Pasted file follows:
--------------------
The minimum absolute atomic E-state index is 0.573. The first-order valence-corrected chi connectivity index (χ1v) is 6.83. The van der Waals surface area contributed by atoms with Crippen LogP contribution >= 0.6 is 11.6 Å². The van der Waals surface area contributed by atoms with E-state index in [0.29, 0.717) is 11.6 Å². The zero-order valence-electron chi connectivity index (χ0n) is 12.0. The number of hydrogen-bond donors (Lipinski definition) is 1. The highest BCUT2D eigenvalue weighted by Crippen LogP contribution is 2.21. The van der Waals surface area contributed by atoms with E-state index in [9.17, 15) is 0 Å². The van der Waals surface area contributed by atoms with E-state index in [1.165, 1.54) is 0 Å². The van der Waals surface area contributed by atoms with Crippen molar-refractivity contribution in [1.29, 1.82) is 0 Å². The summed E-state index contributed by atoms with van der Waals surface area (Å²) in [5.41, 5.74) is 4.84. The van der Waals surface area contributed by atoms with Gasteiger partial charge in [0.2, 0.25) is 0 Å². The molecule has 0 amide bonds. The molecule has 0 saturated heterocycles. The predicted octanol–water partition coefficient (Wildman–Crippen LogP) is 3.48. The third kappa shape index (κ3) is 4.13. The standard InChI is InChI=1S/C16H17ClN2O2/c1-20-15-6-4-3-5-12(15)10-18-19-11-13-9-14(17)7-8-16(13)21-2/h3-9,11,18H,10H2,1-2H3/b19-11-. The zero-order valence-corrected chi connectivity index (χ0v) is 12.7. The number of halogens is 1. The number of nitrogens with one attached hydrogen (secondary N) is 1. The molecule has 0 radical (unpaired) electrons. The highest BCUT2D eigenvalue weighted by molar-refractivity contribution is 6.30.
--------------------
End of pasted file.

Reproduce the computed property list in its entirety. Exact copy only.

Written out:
The minimum absolute atomic E-state index is 0.573. The first-order valence-corrected chi connectivity index (χ1v) is 6.83. The van der Waals surface area contributed by atoms with Crippen LogP contribution >= 0.6 is 11.6 Å². The van der Waals surface area contributed by atoms with E-state index in [0.29, 0.717) is 11.6 Å². The zero-order valence-electron chi connectivity index (χ0n) is 12.0. The number of hydrogen-bond donors (Lipinski definition) is 1. The highest BCUT2D eigenvalue weighted by Crippen LogP contribution is 2.21. The van der Waals surface area contributed by atoms with E-state index in [9.17, 15) is 0 Å². The van der Waals surface area contributed by atoms with E-state index in [1.165, 1.54) is 0 Å². The van der Waals surface area contributed by atoms with Crippen molar-refractivity contribution in [1.29, 1.82) is 0 Å². The summed E-state index contributed by atoms with van der Waals surface area (Å²) in [5.41, 5.74) is 4.84. The van der Waals surface area contributed by atoms with Gasteiger partial charge in [0.2, 0.25) is 0 Å². The molecule has 0 amide bonds. The molecule has 0 saturated heterocycles. The predicted octanol–water partition coefficient (Wildman–Crippen LogP) is 3.48. The third kappa shape index (κ3) is 4.13. The standard InChI is InChI=1S/C16H17ClN2O2/c1-20-15-6-4-3-5-12(15)10-18-19-11-13-9-14(17)7-8-16(13)21-2/h3-9,11,18H,10H2,1-2H3/b19-11-. The zero-order valence-corrected chi connectivity index (χ0v) is 12.7. The number of halogens is 1. The number of nitrogens with one attached hydrogen (secondary N) is 1. The molecule has 0 radical (unpaired) electrons. The highest BCUT2D eigenvalue weighted by molar-refractivity contribution is 6.30.